‘Wind turbines are causing bats’ lungs to explode’

George Herraghty of Lhanbryde, near Elgin, has concerns about the effects wind turbines are having on wildlife in Scotland.
George Herraghty of Lhanbryde, near Elgin, has concerns about the effects wind turbines are having on wildlife in Scotland.

Environmental campaigners fear windfarms are causing the lungs of millions of bats to explode every year.

They are now urging the Scottish Government to do more to investigating the effect caused by the turbines – known as barotrauma.

Blades spinning at up to 200mph cause a change in air pressure, which can damage the lungs of bats flying close to them.

Lhanbryde resident George Herraghty has launched a lobbying campaign calling for action to be taken to safeguard the protected mammals and questions have also been lodged at the Scottish Parliament by a north MSP.

Retired art lecturer Mr Harraghty said: “The carnage being caused is absolutely devastating all over the place.

“Every turbine kills more than 300 bats and birds in Spain and Germany – I expect it to be similar in Scotland but the figures aren’t public.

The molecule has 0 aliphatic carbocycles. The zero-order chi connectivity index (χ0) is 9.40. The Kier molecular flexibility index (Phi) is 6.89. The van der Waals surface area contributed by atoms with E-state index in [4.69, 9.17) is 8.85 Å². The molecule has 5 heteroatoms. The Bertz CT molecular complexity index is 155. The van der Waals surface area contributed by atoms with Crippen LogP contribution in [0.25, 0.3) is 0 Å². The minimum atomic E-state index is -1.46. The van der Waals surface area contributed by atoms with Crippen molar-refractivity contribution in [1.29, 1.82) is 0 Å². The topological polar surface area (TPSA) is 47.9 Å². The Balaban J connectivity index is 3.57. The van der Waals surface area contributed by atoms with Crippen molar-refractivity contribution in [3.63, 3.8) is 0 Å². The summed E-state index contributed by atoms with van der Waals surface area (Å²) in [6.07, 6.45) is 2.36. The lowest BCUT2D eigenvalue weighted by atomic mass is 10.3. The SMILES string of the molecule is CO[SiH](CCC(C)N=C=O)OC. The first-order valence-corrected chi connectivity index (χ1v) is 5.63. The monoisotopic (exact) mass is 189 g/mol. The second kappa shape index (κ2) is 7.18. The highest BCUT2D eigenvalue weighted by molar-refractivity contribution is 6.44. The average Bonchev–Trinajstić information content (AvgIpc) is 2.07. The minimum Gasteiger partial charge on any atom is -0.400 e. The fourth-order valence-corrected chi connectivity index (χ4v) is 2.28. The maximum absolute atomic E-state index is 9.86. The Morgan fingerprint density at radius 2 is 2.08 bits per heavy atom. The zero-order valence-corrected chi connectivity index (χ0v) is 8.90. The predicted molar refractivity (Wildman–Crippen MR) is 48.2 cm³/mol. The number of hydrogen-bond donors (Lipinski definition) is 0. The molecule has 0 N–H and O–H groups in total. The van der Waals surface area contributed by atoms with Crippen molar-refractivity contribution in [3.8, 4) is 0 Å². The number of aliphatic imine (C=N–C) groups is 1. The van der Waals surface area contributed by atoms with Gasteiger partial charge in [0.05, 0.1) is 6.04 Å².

“People are very quick to make the assumption that turbines are green energy, but they don’t know the carnage it is causing in nature.

“It’s appalling and I’m at a loss to know why anyone would still support it.”

The bodies of bats and birds have been found seemingly uninjured near the foot of turbines, leading to concerns they were not killed by flying into the spinning blades.

It is believed the mammals, which feed on insects, are lured towards them by the heat generated by the rotating turbines.

Mr Herraghty, who is a member of the John Muir Trust environmental charity and Moray Mountaineering Club, is a long-term opponent of windfarms and says they have already “industrialised” too much of Scotland’s natural beauty.

Highlands and Islands MSP David Stewart has now lodged questions at Holyrood to ask what is being done to reduce the number of bat deaths.

He said: “There are bats with no broken bones or other evidence of blunt trauma that have pulmonary and middle ear haemorrhages, which implies that they had suffered barotrauma.

“Bats use echolocation to navigate, so if boom boxes were affixed to windfarms this may well repel the bats from coming too close.”

A Scottish Government spokeswoman said: “We support the development of renewable energy in Scotland but will always act to ensure this is done with as little impact on the surrounding environment as possible.”

Scottish Renewables has previously stated environmental impacts studies are done to ensure the impact on wildlife is reduced.

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